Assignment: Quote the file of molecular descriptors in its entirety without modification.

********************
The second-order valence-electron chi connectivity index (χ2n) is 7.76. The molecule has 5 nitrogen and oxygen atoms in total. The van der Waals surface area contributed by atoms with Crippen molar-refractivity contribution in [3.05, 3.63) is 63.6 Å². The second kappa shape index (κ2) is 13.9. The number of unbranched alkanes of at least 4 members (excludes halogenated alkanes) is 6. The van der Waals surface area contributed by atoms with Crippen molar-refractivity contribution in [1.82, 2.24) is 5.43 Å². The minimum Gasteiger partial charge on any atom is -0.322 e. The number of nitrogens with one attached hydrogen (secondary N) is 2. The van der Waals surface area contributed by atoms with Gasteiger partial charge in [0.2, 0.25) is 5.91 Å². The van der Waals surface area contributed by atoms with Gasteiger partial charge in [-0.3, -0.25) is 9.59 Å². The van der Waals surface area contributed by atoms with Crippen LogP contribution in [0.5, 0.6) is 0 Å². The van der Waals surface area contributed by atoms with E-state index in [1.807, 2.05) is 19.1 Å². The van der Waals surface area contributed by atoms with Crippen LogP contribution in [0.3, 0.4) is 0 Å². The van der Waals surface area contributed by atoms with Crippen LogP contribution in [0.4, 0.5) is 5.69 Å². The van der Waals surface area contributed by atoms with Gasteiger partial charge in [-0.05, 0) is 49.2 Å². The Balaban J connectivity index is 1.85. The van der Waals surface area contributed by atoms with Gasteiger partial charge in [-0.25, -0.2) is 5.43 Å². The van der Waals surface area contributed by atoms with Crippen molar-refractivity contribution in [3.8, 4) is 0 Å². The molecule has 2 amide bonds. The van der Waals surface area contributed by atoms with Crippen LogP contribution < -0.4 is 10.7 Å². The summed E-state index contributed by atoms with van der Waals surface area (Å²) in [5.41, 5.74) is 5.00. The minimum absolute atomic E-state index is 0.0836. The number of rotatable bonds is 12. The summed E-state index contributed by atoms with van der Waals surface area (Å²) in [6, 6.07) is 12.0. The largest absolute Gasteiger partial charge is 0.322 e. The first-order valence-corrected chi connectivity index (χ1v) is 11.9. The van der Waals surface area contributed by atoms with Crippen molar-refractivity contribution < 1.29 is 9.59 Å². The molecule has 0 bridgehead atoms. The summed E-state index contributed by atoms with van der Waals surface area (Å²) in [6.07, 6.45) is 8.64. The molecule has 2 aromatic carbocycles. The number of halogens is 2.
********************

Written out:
The second-order valence-electron chi connectivity index (χ2n) is 7.76. The molecule has 5 nitrogen and oxygen atoms in total. The van der Waals surface area contributed by atoms with Crippen molar-refractivity contribution in [3.05, 3.63) is 63.6 Å². The second kappa shape index (κ2) is 13.9. The number of unbranched alkanes of at least 4 members (excludes halogenated alkanes) is 6. The van der Waals surface area contributed by atoms with Crippen molar-refractivity contribution in [1.82, 2.24) is 5.43 Å². The minimum Gasteiger partial charge on any atom is -0.322 e. The number of nitrogens with one attached hydrogen (secondary N) is 2. The van der Waals surface area contributed by atoms with Gasteiger partial charge in [0.2, 0.25) is 5.91 Å². The van der Waals surface area contributed by atoms with Gasteiger partial charge in [-0.3, -0.25) is 9.59 Å². The van der Waals surface area contributed by atoms with Crippen LogP contribution in [0.5, 0.6) is 0 Å². The van der Waals surface area contributed by atoms with E-state index in [1.807, 2.05) is 19.1 Å². The van der Waals surface area contributed by atoms with Crippen LogP contribution in [0.3, 0.4) is 0 Å². The van der Waals surface area contributed by atoms with Crippen LogP contribution in [0.4, 0.5) is 5.69 Å². The van der Waals surface area contributed by atoms with Gasteiger partial charge in [-0.05, 0) is 49.2 Å². The Balaban J connectivity index is 1.85. The van der Waals surface area contributed by atoms with Gasteiger partial charge in [-0.25, -0.2) is 5.43 Å². The van der Waals surface area contributed by atoms with Crippen molar-refractivity contribution in [3.8, 4) is 0 Å². The molecule has 2 amide bonds. The van der Waals surface area contributed by atoms with Crippen LogP contribution < -0.4 is 10.7 Å². The summed E-state index contributed by atoms with van der Waals surface area (Å²) in [5.41, 5.74) is 5.00. The minimum absolute atomic E-state index is 0.0836. The number of rotatable bonds is 12. The summed E-state index contributed by atoms with van der Waals surface area (Å²) in [6, 6.07) is 12.0. The largest absolute Gasteiger partial charge is 0.322 e. The first-order valence-corrected chi connectivity index (χ1v) is 11.9. The van der Waals surface area contributed by atoms with Crippen molar-refractivity contribution < 1.29 is 9.59 Å². The molecule has 0 bridgehead atoms. The summed E-state index contributed by atoms with van der Waals surface area (Å²) in [6.07, 6.45) is 8.64. The molecule has 2 aromatic carbocycles. The number of halogens is 2.